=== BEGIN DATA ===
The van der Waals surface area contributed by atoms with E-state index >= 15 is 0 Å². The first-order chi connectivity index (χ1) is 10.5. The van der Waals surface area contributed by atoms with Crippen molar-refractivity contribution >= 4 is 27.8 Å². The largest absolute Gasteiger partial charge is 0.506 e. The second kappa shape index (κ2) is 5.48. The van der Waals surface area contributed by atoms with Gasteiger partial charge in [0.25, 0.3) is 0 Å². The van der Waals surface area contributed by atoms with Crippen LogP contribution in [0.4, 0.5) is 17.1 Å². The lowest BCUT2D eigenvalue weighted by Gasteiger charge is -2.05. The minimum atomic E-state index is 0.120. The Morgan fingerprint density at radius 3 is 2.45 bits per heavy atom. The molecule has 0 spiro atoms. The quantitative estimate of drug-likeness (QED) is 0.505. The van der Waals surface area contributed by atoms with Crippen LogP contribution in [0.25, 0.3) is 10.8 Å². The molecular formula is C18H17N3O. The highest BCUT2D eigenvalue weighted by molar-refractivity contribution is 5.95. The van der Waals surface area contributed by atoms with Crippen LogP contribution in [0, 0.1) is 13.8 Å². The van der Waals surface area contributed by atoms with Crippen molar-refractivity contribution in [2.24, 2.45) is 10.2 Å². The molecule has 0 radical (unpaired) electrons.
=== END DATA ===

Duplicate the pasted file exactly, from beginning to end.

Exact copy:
The van der Waals surface area contributed by atoms with E-state index >= 15 is 0 Å². The first-order chi connectivity index (χ1) is 10.5. The van der Waals surface area contributed by atoms with Crippen molar-refractivity contribution >= 4 is 27.8 Å². The largest absolute Gasteiger partial charge is 0.506 e. The second kappa shape index (κ2) is 5.48. The van der Waals surface area contributed by atoms with Gasteiger partial charge in [0.25, 0.3) is 0 Å². The van der Waals surface area contributed by atoms with Crippen LogP contribution in [0.4, 0.5) is 17.1 Å². The lowest BCUT2D eigenvalue weighted by Gasteiger charge is -2.05. The minimum atomic E-state index is 0.120. The Morgan fingerprint density at radius 3 is 2.45 bits per heavy atom. The molecule has 0 spiro atoms. The quantitative estimate of drug-likeness (QED) is 0.505. The van der Waals surface area contributed by atoms with Crippen LogP contribution in [0.25, 0.3) is 10.8 Å². The molecular formula is C18H17N3O. The highest BCUT2D eigenvalue weighted by molar-refractivity contribution is 5.95. The van der Waals surface area contributed by atoms with Crippen LogP contribution in [0, 0.1) is 13.8 Å². The van der Waals surface area contributed by atoms with Crippen molar-refractivity contribution in [2.24, 2.45) is 10.2 Å². The molecule has 0 radical (unpaired) electrons.